Why is it so difficult to hire your replacement?

Many of us know the situation by now: you’ve been hired by a new company in a more senior role with better pay but you’ve been asked to fill your current role with a new hire before you leave. Seeing as you’re on good terms with your firm, you are happy to take on one last role as the hiring manager for a new job. After all, you know the position backwards and forwards, inside and out: who better to discern who the qualified candidates are than you? But soon you find yourself underneath a pile of CVs of candidates who just don’t quite fit the role and you’re running out of time before your new gig starts. So what is it about this process that makes it so difficult?

The Weird World of CVs Is Slowing You Down

 For every candidate you review, it seems like there is a new CV template they’re using, mixing up the order of their qualifications and experiences, highlighting their achievements in a thousand different ways, and some using terrifically unreadable fonts. The lack of uniformity makes it difficult to feel that you’re making an informed decision about candidates and your judgments about CV formatting and style might be influencing your decisions. But recruiters are fluent in the language of the CV, they know how to spot the right experience and qualifications in a snap, even on some of the most dense and difficult ones. And getting through the initial CV pile is half the battle! 

You’ve Got Too Much Wrapping Up To Do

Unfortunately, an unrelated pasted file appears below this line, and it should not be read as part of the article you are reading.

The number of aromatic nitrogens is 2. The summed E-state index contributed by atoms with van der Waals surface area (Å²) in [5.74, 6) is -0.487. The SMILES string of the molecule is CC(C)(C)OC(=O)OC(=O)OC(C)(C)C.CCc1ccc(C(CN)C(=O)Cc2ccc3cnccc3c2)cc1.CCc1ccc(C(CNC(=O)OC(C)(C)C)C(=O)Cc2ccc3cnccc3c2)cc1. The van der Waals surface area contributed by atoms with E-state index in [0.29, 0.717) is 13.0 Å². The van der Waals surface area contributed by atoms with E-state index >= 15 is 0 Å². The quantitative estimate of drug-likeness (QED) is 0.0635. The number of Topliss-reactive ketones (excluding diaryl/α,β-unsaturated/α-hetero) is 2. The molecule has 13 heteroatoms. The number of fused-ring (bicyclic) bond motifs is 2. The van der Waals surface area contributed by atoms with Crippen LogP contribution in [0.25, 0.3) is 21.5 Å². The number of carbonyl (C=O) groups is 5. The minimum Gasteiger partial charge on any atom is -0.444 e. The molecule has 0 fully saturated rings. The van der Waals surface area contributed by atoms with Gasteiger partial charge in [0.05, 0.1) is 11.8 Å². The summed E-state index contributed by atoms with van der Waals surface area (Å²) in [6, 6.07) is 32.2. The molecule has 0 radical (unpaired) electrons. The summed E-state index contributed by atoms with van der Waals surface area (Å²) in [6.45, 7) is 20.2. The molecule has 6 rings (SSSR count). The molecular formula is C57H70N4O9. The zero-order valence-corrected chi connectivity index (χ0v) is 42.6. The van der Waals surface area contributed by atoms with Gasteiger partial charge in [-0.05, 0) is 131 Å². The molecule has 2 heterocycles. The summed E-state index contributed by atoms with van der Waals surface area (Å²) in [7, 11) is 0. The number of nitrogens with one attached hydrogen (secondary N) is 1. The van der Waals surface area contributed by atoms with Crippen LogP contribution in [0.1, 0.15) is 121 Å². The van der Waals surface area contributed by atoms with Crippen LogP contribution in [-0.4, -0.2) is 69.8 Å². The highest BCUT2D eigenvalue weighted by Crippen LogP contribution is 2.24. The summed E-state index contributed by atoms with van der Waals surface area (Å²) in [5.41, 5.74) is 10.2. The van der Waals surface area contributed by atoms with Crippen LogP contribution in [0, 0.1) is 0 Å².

Leaving a job is arguably just as difficult, if not more so, than starting a new one. You’ve got good-byes to say, documents to file, processes to train existing colleagues in, overviews of current progress of project, and then exit interviews on top of all that. Finding your replacement should be one less thing on your mind and handing it off to someone else will be a welcome check off your To-Do list.

 Looking For Replica Instead of a Replacement

It is not uncommon for hiring managers to seek out and prefer candidates with whom they share common traits, backgrounds, and interests, even over candidates who are perfectly qualified to do the job. When a parade of candidates comes through your inbox and you don’t find yourself reflected back, it can translate into overlooking strong candidates for the role whose path toward the job might be different from what your own was, but is no less or more valuable to the job. A recruiter can see the role more objectively and get through this process without being bogged down by seeking out his or her or own mini-me.

It Feels Like Your Legacy Is At Stake

You’ve put a huge amount of work into making your company grow and thrive, creating processes and programs that have improved the workplace and garnered you the appreciation of your colleagues and superiors. Leaving that role behind to someone with whom you’ve only spent a few hours interviewing feels like a huge gamble. What if they don’t adopt your protocols? What if they change the systems you’ve put in place and they fail? What if people forget my contribution here? We spend a huge portion of our waking hours at our jobs, it is understandable that we have difficulty letting go of these roles, which makes it advisable to have a recruiter or other human resources professional fill the role so that you can bid farewell with less fear. They might not find the perfect match straight away, but they will find a match in whom they can see the most potential to grow into the role as you once did, making it their own as you make your next big career move.
Andy Selway MCIPD, Specialist HR Recruiter and Founder, Selway Search HR. Founder of Corporate & Cocktails HR Events.